Amid warnings that 20% of Chicago restaurants will not reopen after the coronavirus pandemic, aldermen Monday turned up the heat on delivery apps that critics say are hurting already-struggling restaurants.
Aldermen and restaurant owners peppered representatives of Grubhub, Postmates and DoorDash during a joint session of the City Council’s Committees on Finance and License and Consumer Protection prompted by a proposal to cap the amount the delivery apps could charge restaurants to make deliveries.
Representatives of Uber Eats were invited to the session, but declined to appear, said Finance Committee Chair Scott Waguespack. Uber Eats announced last week that it had made an offer to purchase Grubhub.
The hearing came five days before new rules imposed by Mayor Lori Lightfoot that will require the companies to disclose the commission or service fee paid by a restaurant, which can rise to as much as 30%.
While representatives of Postmates and DoorDash said they would comply with the rule, Amy Healy, senior director for public affairs for Grubhub, would only say that they were “looking at” the mayor’s rule.
Ald. Brendan Reilly (42nd Ward), who is often skeptical of efforts to regulate businesses, said that answer was disappointing.
“We have a whole lot of work to do,” Reilly said to his fellow aldermen.
Illinois Restaurant Association President Sam Toia, who has been urging Gov. J.B. Pritzker and Lightfoot to allow eateries to reopen sooner than the end of June, said most restaurants have seen their revenues drop between 70% and 80% and need help from elected officials. Toia said he expected 20% of restaurants to close permanently.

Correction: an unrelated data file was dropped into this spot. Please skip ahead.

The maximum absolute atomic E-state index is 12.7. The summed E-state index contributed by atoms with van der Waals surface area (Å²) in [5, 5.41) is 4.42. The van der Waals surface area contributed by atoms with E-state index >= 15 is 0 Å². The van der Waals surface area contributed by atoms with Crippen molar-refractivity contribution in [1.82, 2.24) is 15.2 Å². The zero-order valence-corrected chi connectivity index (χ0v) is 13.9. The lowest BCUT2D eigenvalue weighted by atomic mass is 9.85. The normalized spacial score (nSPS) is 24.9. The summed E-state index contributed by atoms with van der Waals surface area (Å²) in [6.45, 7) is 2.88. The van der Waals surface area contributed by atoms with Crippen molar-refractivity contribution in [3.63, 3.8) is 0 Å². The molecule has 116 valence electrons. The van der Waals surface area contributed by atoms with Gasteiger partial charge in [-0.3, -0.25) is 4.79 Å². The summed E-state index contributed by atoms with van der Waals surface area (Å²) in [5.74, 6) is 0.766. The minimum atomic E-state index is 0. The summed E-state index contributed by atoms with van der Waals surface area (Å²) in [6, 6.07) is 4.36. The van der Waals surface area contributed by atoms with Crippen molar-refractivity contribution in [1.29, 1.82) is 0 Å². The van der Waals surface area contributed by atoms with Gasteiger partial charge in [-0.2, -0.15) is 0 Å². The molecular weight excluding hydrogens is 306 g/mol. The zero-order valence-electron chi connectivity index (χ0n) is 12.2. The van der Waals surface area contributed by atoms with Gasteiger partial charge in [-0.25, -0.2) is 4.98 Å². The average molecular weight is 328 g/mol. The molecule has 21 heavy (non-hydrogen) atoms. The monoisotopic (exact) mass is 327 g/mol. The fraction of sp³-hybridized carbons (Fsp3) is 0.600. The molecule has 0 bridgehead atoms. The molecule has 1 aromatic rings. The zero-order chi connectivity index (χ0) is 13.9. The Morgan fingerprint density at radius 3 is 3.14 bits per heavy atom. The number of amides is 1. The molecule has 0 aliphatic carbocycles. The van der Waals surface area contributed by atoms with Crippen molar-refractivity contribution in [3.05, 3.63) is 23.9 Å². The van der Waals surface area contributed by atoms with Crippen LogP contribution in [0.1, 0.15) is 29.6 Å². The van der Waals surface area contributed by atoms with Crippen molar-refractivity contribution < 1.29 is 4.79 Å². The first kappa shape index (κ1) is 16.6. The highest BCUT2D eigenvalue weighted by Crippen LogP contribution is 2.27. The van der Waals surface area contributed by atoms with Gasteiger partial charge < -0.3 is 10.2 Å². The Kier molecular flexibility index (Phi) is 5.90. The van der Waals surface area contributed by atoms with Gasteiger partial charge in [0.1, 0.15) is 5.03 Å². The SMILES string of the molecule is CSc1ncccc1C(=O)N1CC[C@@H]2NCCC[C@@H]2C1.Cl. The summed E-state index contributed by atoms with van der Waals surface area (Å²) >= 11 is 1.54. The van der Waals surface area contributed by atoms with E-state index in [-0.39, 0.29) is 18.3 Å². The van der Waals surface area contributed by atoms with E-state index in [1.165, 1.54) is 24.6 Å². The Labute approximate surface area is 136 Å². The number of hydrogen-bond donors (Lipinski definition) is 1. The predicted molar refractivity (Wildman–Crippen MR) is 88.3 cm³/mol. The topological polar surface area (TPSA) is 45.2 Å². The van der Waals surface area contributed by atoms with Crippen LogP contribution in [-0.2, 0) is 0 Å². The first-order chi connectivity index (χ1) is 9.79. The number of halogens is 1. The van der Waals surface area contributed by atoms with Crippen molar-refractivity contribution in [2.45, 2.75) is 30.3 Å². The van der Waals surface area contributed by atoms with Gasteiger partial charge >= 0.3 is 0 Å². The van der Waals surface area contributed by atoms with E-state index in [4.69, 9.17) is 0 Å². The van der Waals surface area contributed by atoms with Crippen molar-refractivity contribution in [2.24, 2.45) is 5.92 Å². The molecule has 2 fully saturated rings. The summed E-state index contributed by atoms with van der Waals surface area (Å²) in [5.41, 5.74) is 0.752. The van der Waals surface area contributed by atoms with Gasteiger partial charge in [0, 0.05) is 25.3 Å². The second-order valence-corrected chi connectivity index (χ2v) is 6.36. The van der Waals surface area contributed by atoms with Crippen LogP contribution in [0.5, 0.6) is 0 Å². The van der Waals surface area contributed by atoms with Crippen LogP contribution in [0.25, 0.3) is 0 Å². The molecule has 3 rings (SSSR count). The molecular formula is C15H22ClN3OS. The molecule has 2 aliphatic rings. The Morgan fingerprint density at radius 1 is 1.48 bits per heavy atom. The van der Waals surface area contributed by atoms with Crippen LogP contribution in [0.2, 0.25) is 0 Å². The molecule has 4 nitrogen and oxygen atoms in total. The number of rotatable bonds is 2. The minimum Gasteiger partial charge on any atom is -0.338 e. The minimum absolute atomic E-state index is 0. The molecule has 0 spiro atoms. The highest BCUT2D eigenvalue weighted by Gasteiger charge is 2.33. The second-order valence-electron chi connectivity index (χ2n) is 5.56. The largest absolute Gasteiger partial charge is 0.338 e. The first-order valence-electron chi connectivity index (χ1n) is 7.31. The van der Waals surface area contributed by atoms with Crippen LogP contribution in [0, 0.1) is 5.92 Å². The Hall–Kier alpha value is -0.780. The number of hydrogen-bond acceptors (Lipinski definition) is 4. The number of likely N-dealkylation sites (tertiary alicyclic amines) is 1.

Third Coast Hospitality CEO Sam Sanchez said delivery apps that charge restaurants 30% of an order to deliver it means “the little guy doesn’t have a chance.”
Parachute Restaurant owner Beverly Kim told aldermen those fees were “unsustainable” and the apps take jobs away from restaurants.
“We will go out of business without caps,” said Kim, who also told aldermen that she felt “violated” when Grubhub created a website and phone number to allow diners to order delivery from her restaurant through its service, even though she never authorized the move and did not offer delivery.
Kim endorsed Waguespack’s proposal to set the cap at 5%. A measure to do just that is mired in legislative limbo, after being blocked by several other aldermen.
Ald. Andre Vasquez (40th Ward) said he stopped using Grubhub in recent weeks when he became aware of the toll it was taking on independent restaurants.
“I would ask you all to think about what you can do during these times,” Vasquez said. “I would advise you to do more.”
Aldermen questioned the company representatives about why they treat their workers as independent contractors rather than full employees and whether they operate so-called ghost kitchens in Chicago. Those facilities prepare delivery-only meals.